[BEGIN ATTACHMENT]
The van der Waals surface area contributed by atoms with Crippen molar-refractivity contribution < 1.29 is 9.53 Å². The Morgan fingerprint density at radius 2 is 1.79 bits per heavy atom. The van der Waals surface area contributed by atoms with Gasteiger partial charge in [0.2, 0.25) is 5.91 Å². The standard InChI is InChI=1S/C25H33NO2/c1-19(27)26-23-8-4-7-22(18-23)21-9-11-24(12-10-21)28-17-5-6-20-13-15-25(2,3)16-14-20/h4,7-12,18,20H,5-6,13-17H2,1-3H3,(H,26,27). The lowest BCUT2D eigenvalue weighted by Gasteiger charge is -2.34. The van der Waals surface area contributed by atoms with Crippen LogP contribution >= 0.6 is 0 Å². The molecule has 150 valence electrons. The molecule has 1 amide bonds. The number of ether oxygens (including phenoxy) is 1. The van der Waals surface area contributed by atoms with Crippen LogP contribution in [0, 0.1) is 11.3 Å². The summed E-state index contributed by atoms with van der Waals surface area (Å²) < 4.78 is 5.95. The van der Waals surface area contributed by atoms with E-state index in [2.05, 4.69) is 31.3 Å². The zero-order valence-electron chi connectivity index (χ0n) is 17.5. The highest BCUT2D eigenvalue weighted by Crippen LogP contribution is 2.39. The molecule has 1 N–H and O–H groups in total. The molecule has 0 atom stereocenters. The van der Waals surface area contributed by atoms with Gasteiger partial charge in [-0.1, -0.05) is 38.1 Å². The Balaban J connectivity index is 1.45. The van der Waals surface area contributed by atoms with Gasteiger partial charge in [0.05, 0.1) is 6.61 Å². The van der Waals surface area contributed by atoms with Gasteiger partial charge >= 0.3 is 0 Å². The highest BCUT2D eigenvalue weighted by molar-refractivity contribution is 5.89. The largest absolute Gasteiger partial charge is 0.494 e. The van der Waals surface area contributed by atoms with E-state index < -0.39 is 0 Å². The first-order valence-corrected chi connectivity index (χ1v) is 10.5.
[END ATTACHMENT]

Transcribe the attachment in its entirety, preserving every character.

The van der Waals surface area contributed by atoms with Crippen molar-refractivity contribution < 1.29 is 9.53 Å². The Morgan fingerprint density at radius 2 is 1.79 bits per heavy atom. The van der Waals surface area contributed by atoms with Gasteiger partial charge in [0.2, 0.25) is 5.91 Å². The standard InChI is InChI=1S/C25H33NO2/c1-19(27)26-23-8-4-7-22(18-23)21-9-11-24(12-10-21)28-17-5-6-20-13-15-25(2,3)16-14-20/h4,7-12,18,20H,5-6,13-17H2,1-3H3,(H,26,27). The lowest BCUT2D eigenvalue weighted by Gasteiger charge is -2.34. The van der Waals surface area contributed by atoms with Crippen LogP contribution >= 0.6 is 0 Å². The molecule has 150 valence electrons. The molecule has 1 amide bonds. The number of ether oxygens (including phenoxy) is 1. The van der Waals surface area contributed by atoms with Crippen LogP contribution in [0, 0.1) is 11.3 Å². The summed E-state index contributed by atoms with van der Waals surface area (Å²) < 4.78 is 5.95. The van der Waals surface area contributed by atoms with E-state index in [2.05, 4.69) is 31.3 Å². The zero-order valence-electron chi connectivity index (χ0n) is 17.5. The highest BCUT2D eigenvalue weighted by Crippen LogP contribution is 2.39. The molecule has 1 N–H and O–H groups in total. The molecule has 0 atom stereocenters. The van der Waals surface area contributed by atoms with Gasteiger partial charge in [-0.1, -0.05) is 38.1 Å². The Balaban J connectivity index is 1.45. The van der Waals surface area contributed by atoms with Gasteiger partial charge in [0.05, 0.1) is 6.61 Å². The van der Waals surface area contributed by atoms with Gasteiger partial charge >= 0.3 is 0 Å². The highest BCUT2D eigenvalue weighted by molar-refractivity contribution is 5.89. The largest absolute Gasteiger partial charge is 0.494 e. The van der Waals surface area contributed by atoms with E-state index < -0.39 is 0 Å². The first-order valence-corrected chi connectivity index (χ1v) is 10.5.